Serum TPS level

0.000*

 negative

68

7

10

 positive

17

24

4

Estimated overall survival according to the expression of CPA4 in tissues and serum samples of colorectal cancer (CRC).

Figure 2: Estimated overall survival according to the expression of CPA4 in tissues and serum samples of colorectal cancer (CRC). (A) The serum levels of CPA4 were measured by ELISA in healthy people, colorectal cancer patients without liver metastasis, M1(S), and M1(H). (B)The receiver operating characteristics curves and the corresponding values of area under the curve (AUC) of CPA4, N (lymph node involvement) and in combination in the training set. (C) Kaplan-Meier survival curve of colorectal cancer patients with CPA4 level in serum. Patients with high level of CPA4 showed significantly lower survival rates. (P = 0.000).

Table 4: Correlation between serum CPA4 level and clinicopathological characteristics in 130 cases

CPA4 Serum Level

p-value

negative

positive

Gender ( male:female)

57:38

23:12

0.553

Age

58.13 ± 12.06

60.6 ± 8.67

0.269

Differentiation

0.155

 Well + Moderate

85

28

 Poor

10

7

Depth of invasion

0.580

 T1 + T2

32

10

 T3 + T4

63

25

Lymph node metastasis

0.000*

 N0

80

14

 N1 + N2

15

21

Distant metastasis

0.000*

 M0

83

2

 M1 (synchronous)

8

23

 M1 (heterogeneous)

4

10

Stage

0.000*

 I

33

2

 II

47

3

 III

7

7

 IV

8

23

Location

0.764

 Right-sided colon cancer

17

5

 Left-sided colon cancer

25

8

 Rectal cancer

53

22

Serum CEA level

0.015*

 Negative

63

15

 Positive

32

20

Serum TPS level

0.004*

 Negative

69

16

 Positive

26

19

Serum CA199 level

0.001*

 Negative

84

22

 Positive

11

13

Table 5: Multivariate analysis of cox proportional hazards model for colorectal cancer serum samples

Characteristics

B

SE

Wald

df

Sig.

Exp(B)

95.0% CI for Exp (B)

Lower

Upper

Location (right sided colon cancer v.s. Left sided colon cancer + Rectal cancer )

−.234

.328

.508

1

.476

.792

.416

1.506

Chemothreapy(with ot without)

.419

.281

2.225

1

.136

1.520

.877

2.637

Depth of invasion

.475

.351

1.837

1

.175

1.608

.809

3.197

Lymph node metastasis

-.694

.444

2.449

1

.118

.500

.209

1.191

Stage

1.253

.461

7.379

1

.007

3.502

1.418

8.650

CA199

.808

.319

6.418

1

.011

2.244

1.201

4.194

TPS

.373

.265

1.981

1

.159

1.453

.864

2.443

CEA

-.057

.353

.026

1

.871

.944

.472

1.887

CPA4

.777

.274

8.060

1

.005

2.175

1.272

3.719

Grade

.201

.326

.381

1

.537

1.223

.646

2.317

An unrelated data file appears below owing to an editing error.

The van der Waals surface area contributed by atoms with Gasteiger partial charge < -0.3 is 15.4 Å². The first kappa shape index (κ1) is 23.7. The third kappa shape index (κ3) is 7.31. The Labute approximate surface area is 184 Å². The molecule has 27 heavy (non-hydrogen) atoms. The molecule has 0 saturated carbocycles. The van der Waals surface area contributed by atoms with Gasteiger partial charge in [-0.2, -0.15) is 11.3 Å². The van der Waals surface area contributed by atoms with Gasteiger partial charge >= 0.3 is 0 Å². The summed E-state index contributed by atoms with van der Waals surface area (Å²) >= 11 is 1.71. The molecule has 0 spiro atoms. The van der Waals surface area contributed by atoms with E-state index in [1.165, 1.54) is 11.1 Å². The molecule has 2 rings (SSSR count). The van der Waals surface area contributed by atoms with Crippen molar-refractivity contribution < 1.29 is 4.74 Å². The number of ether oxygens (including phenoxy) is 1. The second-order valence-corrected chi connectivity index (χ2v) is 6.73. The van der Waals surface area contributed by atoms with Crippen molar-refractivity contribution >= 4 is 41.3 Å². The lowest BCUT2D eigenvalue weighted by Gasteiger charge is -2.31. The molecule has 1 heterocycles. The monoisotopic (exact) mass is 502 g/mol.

Distant metastasis

.488

.237

4.229

1

.040

1.629

1.023

2.593

The CPA4 levels can predict the risk of colorectal cancer liver metastasis

Logistic regression was done to calculate the respective significance of each candidate marker and clinical features for predicting liver metastasis. Both the CPA4 level and Lymph node metastasis showed predictive significance (P < 0.05) and increased the metastatic ratio. The odds ratios of CPA4 and Lymph node metastasis were 181.44 and 30.677, respectively (Table 6). To further evaluate the predictors that reached statistical significance in logistic regression analysis, the two variables were selected for leave-one-out-cross-validation analysis. This analysis revealed that CPA4 and Lymph node metastasis yielded the most satisfactory sensitivity (95.6%) and specificity (91.8%). We next calculated the receiver operating characteristic curve for the combination in training set. The area under the curve for the combination of serum CPA level and N (lymph node involvement) was 0.961. (Figure 2C). Meanwhile, we also got a discriminant equation for the prediction of CRC liver metastasis in an independent test set (n = 50). Moreover, of the 50 heterochronous metastatic cases, this combination could correctly classify 49 cases.

Table 6: Multiple logistic regression analysis of serum markers and clinical parameters

Variable

Regression coefficient

P value

Odds ratio

Confidence intervals

Serum CPA4 level

5.201

0.000

181.440

18.537–1775.913

Serum CA199 level

1.830

0.100

6.231

0.703–55.198

Serum TPS level

0.579

0.500

1.784

0.332–9.591

Serum CEA level

0.102

0.903

1.108

0.213–5.746

Lymph node metastasis

3.424

0.000

30.677

6.330–148.671

DISCUSSION

Colorectal carcinoma (CRC) is one of the major causes of cancer death throughout the world [9]. The presence of hepatic metastases is the most critical prognostic factor for patients with CRC [2, 10]. It is estimated that about 15–25% CRC patients have synchronous liver metastases, and other 20% ones would develop heterochronous liver metastases after resection of the primary tumor. Clinically, CRC patients with liver metastases would be recommended to remove the primary and liver metastatic lesion if the patients have liver-limited metastatic foci [11]. However, CRC patients with heterochronous liver metastases should be treated with chemotherapy (FOLFOX4) or targeted therapy (Cetuximab) before and after surgery, if they are resectable [12]. Therefore, the early detection of liver metastasis could significantly contribute to treatment options and improve the survival of CRC patients.